Emilie Trenhs has spent her last two summers at Florida International University dissecting porcine hearts and studying the interaction of light on living organisms. It might seem a typical path for someone like Trenhs, who wants to pursue a career in mechanical engineering. But what’s remarkable is that she is a high school student.
Trenhs ― along with university undergraduate and graduate students, high school students and a few high school science and engineering teachers ― presented her work at the culminating event ― the 2nd Annual Summer Research Symposium for summer research participants in FIU’s College of Engineering and Computing. The program is sponsored by the Center for Diversity and Student Success (CD-SSEC).
“This program is not just an academic exercise,” says Darryl Dickerson, PhD, director of Workforce Development for CELL MET, a program mentor and assistant professor in the Department of Mechanical and Materials Engineering. “It’s an exercise that has the ability to change someone’s life. By opening our doors to a broader community, we give participants a better understanding of what it’s like to do high-quality research. In doing so, we hope to inspire a more diverse group to enter the field.”
Like Trenhs, Nya Martin also spent the last two summers in the lab. A junior at FIU, the biomedical engineering major is also part of the Florida Georgia Louis Stokes Alliance for Minority Populations (FGLSAMP) and is a National Action Council for Minorities in Education (NACME) scholar. Summer research has helped her learn the intricacies of lab protocol and how to better perform literature searches.
“These are important skills in STEM and for graduate school,” explains Martin, who one day would like to create low-cost prosthetic devices for those in need. “When I started in the program, I was worried that I wasn’t qualified and that I didn’t know enough. But that is why we are here. My mentors have been great teachers.”
Both Trenhs and Martin came to the research program through the Precise Advanced Technologies and Health Systems for Underserved Populations (PATHS-UP) Engineering Research Center (ERC) program, a paid summer research experience funded by the National Science Foundation. PATHS UP is offered at FIU, Rice University, UCLA and lead institution Texas A&M University. Other participants came via CELL MET, STROBE, PRECISE, ASTERIX, WE-FOCUS and other programs that offer research opportunities in a variety of technological areas.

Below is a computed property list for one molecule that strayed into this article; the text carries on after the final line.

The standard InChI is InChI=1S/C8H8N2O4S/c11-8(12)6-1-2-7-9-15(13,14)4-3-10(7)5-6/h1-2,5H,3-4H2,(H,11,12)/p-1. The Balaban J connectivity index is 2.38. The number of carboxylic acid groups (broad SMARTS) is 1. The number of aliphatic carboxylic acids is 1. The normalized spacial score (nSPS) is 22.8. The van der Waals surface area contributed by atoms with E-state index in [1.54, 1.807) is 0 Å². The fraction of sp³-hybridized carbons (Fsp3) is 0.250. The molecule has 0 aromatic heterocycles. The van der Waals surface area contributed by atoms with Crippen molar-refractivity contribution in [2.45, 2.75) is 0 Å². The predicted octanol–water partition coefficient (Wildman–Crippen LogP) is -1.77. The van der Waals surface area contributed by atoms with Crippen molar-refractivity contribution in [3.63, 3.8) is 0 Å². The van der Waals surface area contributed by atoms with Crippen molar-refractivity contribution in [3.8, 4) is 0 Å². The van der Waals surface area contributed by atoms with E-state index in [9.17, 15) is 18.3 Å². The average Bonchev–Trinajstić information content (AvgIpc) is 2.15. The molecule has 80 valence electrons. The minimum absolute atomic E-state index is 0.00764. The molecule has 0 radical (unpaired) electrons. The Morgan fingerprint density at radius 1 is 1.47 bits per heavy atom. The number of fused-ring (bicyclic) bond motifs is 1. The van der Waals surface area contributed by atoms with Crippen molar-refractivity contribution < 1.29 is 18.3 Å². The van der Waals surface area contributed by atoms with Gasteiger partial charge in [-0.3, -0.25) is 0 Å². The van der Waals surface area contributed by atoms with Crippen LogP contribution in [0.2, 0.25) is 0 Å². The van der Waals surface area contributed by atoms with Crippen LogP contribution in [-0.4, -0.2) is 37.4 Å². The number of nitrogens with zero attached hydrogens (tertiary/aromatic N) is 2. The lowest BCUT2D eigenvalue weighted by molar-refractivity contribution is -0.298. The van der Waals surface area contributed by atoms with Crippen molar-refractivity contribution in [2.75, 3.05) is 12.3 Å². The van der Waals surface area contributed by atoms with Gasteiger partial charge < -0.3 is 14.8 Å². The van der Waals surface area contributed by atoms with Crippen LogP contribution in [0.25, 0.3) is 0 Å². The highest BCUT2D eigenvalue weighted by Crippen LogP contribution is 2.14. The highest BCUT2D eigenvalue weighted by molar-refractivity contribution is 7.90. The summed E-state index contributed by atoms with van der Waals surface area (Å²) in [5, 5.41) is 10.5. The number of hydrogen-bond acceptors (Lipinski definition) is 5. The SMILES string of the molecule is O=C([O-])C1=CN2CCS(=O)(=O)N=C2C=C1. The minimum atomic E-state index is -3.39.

“These are high-achieving students,” says Andrew Green, associate director of CD-SSEC. “They have their own projects with deliverables. They attend lab meetings and work collaboratively. They also participate in workforce development, such as science communication skills, resume writing, diversity and inclusion workshops, and the art of applying to graduate school.”
This past summer, Martin worked with the CELL MET program. A student at Hialeah Gardens High School, she is also in the dual-enrollment Florida Action for Minorities in Engineering (FLAME) program at FIU.
“The summer experience is very beneficial because everyone here is invested in what they are doing, It’s a very professional atmosphere. When the people you are working with are passionate about what they are doing, you learn so much,” she says.
As president of her school’s Society of Women Engineers and Technology Student Association clubs, she also appreciates that her high school engineering teacher, Alex Garrido, has taken part in the teacher’s arm of the summer research experience multiple times.
“The high school teachers are doing full-fledged, hands-on research during the summer and learn more about how they can incorporate what they have learned into their classrooms,” Green says. FIU also engages with young South Florida students through Engineers on Wheels, which brings FIU engineering students into K-12 classrooms to expose children to STEM careers, and partners with local schools for other summer internship opportunities.
At the 2nd Annual Summer Research Symposium, attendees reviewed poster exhibits that displayed work ranging from medical device development to wireless power transfer systems. They also presented their own projects and answered questions from scholars, scientists and researchers.
The application process varies for the individual programs and is competitive. If you’re interested in participating, contact Green at email@example.com.
— By Adrienne Sylver